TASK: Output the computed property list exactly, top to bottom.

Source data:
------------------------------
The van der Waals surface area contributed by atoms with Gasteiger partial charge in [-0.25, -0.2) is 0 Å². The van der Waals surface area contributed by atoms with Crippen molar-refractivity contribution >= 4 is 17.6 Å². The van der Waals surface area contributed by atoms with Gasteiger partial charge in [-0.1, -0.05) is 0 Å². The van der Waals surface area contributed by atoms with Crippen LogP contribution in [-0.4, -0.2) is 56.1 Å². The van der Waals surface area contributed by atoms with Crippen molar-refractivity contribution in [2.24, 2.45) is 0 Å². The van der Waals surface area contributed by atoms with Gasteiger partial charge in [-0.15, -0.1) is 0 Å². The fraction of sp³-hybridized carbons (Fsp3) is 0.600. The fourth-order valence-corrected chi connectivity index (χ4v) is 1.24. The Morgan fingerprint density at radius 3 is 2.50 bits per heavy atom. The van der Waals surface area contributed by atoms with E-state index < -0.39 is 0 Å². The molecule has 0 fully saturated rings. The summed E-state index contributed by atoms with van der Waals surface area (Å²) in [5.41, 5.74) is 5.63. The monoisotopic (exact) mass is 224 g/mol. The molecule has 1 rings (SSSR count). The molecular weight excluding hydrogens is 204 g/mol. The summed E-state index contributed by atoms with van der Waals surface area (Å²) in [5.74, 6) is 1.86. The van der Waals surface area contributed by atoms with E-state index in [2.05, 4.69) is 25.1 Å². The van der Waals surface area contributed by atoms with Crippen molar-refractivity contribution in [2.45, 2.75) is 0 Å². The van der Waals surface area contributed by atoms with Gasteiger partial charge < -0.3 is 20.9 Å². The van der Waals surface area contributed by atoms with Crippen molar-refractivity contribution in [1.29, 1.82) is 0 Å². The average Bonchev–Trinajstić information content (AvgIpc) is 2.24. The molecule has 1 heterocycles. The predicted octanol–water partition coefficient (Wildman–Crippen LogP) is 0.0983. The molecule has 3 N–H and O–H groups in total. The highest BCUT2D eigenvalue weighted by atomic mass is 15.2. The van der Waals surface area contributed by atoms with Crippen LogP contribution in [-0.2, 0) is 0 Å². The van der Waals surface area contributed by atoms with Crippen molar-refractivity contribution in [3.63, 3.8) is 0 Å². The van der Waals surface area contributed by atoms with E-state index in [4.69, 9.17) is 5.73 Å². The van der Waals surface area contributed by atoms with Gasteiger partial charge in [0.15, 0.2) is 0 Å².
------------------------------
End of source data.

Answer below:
The van der Waals surface area contributed by atoms with Gasteiger partial charge in [-0.25, -0.2) is 0 Å². The van der Waals surface area contributed by atoms with Crippen molar-refractivity contribution >= 4 is 17.6 Å². The van der Waals surface area contributed by atoms with Gasteiger partial charge in [-0.1, -0.05) is 0 Å². The van der Waals surface area contributed by atoms with Crippen LogP contribution in [-0.4, -0.2) is 56.1 Å². The van der Waals surface area contributed by atoms with Crippen molar-refractivity contribution in [2.24, 2.45) is 0 Å². The van der Waals surface area contributed by atoms with Gasteiger partial charge in [-0.15, -0.1) is 0 Å². The fraction of sp³-hybridized carbons (Fsp3) is 0.600. The fourth-order valence-corrected chi connectivity index (χ4v) is 1.24. The Morgan fingerprint density at radius 3 is 2.50 bits per heavy atom. The van der Waals surface area contributed by atoms with E-state index < -0.39 is 0 Å². The molecule has 0 fully saturated rings. The summed E-state index contributed by atoms with van der Waals surface area (Å²) in [5.41, 5.74) is 5.63. The monoisotopic (exact) mass is 224 g/mol. The molecule has 1 rings (SSSR count). The molecular weight excluding hydrogens is 204 g/mol. The summed E-state index contributed by atoms with van der Waals surface area (Å²) in [5.74, 6) is 1.86. The van der Waals surface area contributed by atoms with E-state index in [2.05, 4.69) is 25.1 Å². The van der Waals surface area contributed by atoms with Crippen molar-refractivity contribution in [2.45, 2.75) is 0 Å². The van der Waals surface area contributed by atoms with Gasteiger partial charge < -0.3 is 20.9 Å². The van der Waals surface area contributed by atoms with Crippen molar-refractivity contribution in [1.29, 1.82) is 0 Å². The average Bonchev–Trinajstić information content (AvgIpc) is 2.24. The molecule has 1 heterocycles. The predicted octanol–water partition coefficient (Wildman–Crippen LogP) is 0.0983. The molecule has 3 N–H and O–H groups in total. The highest BCUT2D eigenvalue weighted by atomic mass is 15.2. The van der Waals surface area contributed by atoms with Crippen LogP contribution in [-0.2, 0) is 0 Å². The van der Waals surface area contributed by atoms with Crippen molar-refractivity contribution in [3.63, 3.8) is 0 Å². The van der Waals surface area contributed by atoms with E-state index in [4.69, 9.17) is 5.73 Å². The van der Waals surface area contributed by atoms with Gasteiger partial charge in [0.15, 0.2) is 0 Å².